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I have been working on a project for my c# class at school. And I have a very simple question I think. But I have been unable to find an answer anywhere. I keep getting results about how to make a list of structs. I want to know how to access a list inside a struct?

So here is the struct given to us by our teacher and that we must use for this assignment:

[Serializable]
struct Name
{
    public string firstName;
    public string lastName;
}

[Serializable]
struct Movie
{
    public string title;
    public string year;
    public Name director;
    public float quality;
    public string mpaaRating;
    public string genre;
    public List<Name> cast;
    public List<string> quotes;
    public List<string> keywords;
}

struct MovieList
{
    public int length;
    public Movie[] movie;
}

Now I have tried accessing quotes and keywords in the following two ways and both have produced errors:

1.

string quotes;
MovieList ML = new MovieList();

quotes = Console.ReadLine();
ML.movie[0].quotes[0] = quotes;

2.

string quotes;
MovieList ML = new MovieList();

quotes = Console.ReadLine();
ML.movie[0].quotes.Add(quotes);
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1  
You don't want Movie to be a struct. Make it a class. For more, see here. –  Anthony Pegram May 5 '12 at 17:46
    
When you say that it doesn't work, do you mean you get an error? –  Mario May 5 '12 at 17:46

5 Answers 5

up vote 2 down vote accepted

A struct is a Value type and as such, using a struct to carry all of this information makes it very inefficient because every time you pass it as an argument the whole contents of the struct will need to be copied, etc. a better approach would be to use a Class, which is a Reference type and it's reference is what gets passed around.

As far as how to access your struct members, here's an example:

MovieList m =new MovieList();
m.movie = new Movie[10];
m.movie[0].title="The Girl with the Dragon Tatoo";
Console.WriteLine(m.movie[0].title); //The Girl with the Dragon Tatoo

UPDATE:

Showing how to access quotes:

MovieList m =new MovieList();
m.movie = new Movie[10];
m.movie[0].title="The Girl with the Dragon Tatoo";
m.movie[0].quotes = new List<string>();
m.movie[0].quotes.Add("Hello World");
Console.WriteLine(m.movie[0].title); //The Girl with the Dragon Tatoo

Console.WriteLine(m.movie[0].quotes[0]); //Hello World
share|improve this answer
    
Yes thank you Icarus I have been able to read and write with the the title though. My problem is I need to know to access quotes and keywords. And I would have used a class if our teacher did not require the structs. Quotes and Keywords are the two fields I get errors from when I try to read and write from them. –  David May 5 '12 at 18:16
    
@David check my update. That's how you can access "quotes". –  Icarus May 5 '12 at 18:24
    
If you were here I would hug you Icarus. Thanks a bunch. This is my first time using c#'s built in list class and I was not familiar with that. I really appreciate it. :D –  David May 5 '12 at 18:30
    
A constructor to new up the Lists/array would ease the use of these structs considarably. –  Frank May 5 '12 at 18:37

Your MovieList struct contains an array of Movie. The array isn't being initialized.

Why not just make a List<Movie> instead of a separate struct or class?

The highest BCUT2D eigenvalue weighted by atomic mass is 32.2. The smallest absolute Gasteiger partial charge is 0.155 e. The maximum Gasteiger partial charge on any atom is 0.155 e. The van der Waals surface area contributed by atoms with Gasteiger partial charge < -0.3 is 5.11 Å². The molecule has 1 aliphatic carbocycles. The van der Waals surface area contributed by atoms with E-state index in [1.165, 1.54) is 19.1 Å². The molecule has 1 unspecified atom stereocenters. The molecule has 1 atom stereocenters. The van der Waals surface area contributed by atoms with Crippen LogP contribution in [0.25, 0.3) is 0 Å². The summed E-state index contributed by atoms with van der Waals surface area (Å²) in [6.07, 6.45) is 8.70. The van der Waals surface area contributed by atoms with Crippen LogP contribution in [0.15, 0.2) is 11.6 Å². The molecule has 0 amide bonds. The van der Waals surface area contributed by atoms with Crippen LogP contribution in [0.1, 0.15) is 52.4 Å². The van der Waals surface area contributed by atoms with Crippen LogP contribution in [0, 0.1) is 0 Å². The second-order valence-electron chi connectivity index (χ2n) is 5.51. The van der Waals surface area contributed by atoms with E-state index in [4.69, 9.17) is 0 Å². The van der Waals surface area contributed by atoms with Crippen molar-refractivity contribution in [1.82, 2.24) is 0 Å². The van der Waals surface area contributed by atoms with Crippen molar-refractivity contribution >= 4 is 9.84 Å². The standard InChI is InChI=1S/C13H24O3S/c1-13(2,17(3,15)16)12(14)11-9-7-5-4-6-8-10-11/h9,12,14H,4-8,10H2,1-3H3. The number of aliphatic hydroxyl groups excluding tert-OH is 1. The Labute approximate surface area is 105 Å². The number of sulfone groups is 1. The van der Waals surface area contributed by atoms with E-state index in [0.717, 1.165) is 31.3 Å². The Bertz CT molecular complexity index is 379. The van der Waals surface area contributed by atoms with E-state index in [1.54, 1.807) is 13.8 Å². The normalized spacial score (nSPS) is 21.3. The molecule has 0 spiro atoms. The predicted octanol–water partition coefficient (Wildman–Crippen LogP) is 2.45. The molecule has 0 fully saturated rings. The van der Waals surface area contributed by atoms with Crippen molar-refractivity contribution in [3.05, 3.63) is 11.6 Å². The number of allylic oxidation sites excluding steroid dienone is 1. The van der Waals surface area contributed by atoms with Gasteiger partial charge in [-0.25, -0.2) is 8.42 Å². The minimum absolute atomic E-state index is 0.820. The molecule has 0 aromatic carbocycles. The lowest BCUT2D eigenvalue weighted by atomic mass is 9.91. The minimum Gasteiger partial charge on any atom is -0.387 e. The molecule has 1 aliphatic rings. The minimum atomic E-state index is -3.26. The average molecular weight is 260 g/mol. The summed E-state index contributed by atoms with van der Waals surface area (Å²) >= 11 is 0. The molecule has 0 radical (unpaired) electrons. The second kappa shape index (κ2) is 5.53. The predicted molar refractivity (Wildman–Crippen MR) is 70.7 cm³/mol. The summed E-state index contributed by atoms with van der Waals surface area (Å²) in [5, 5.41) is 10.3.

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I didn't put in all the code because it's a large assignment but I have initialized the array. ML.movie = new Movie[MAX_MOVIES]; I have been able to input and output from everything but quotes and keywords. –  David May 5 '12 at 18:08

thanks for being honest about your homework. The first problem I see is that you are trying to use the list before they are initialized. Inside the structures, brand-new list are referencing to null. You have to initialize them. Please do a research about struct initialization.

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Make these classes rather than structs. For every Movie in your MovieList class you will have to create a new instance of Movie so you can add to the quotes list. Otherwise it wont be initialised.

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Thanks for the quick input. It has to be in a struct for this assignment. Our teacher gave us the part about the structs and he will be grading us based off of this. Isn't there any way? –  David May 5 '12 at 18:04
    
Okay sure. Just initalise the Movie array object and create a new instance of the quotes list. –  Darren Davies May 5 '12 at 18:16

Structures should generally avoid exposing fields or properties of mutable class types, except in cases where the struct will be used by code which is merely interested in the identity of the objects referred to therein, rather than their content. Suppose one has structures m1, which contains information about some movie, and m2, which is initially blank. If one executes code:

  m2 = m1;
  m2.year = 2012;
  m2.keywords.Add("dinosaur")

Then m1.year will be unmodified, but m1.keywords will have "dinosaur" added to it (since m1.keywords and m2.keywords both refer to the same mutable List<string>.

It's fine for structs which are used as data-holders to expose read-write fields of logically-immutable class types, or value types which don't contain any mutable class types, but structs which hold mutable reference types often have weird semantics and should be avoided when practical.

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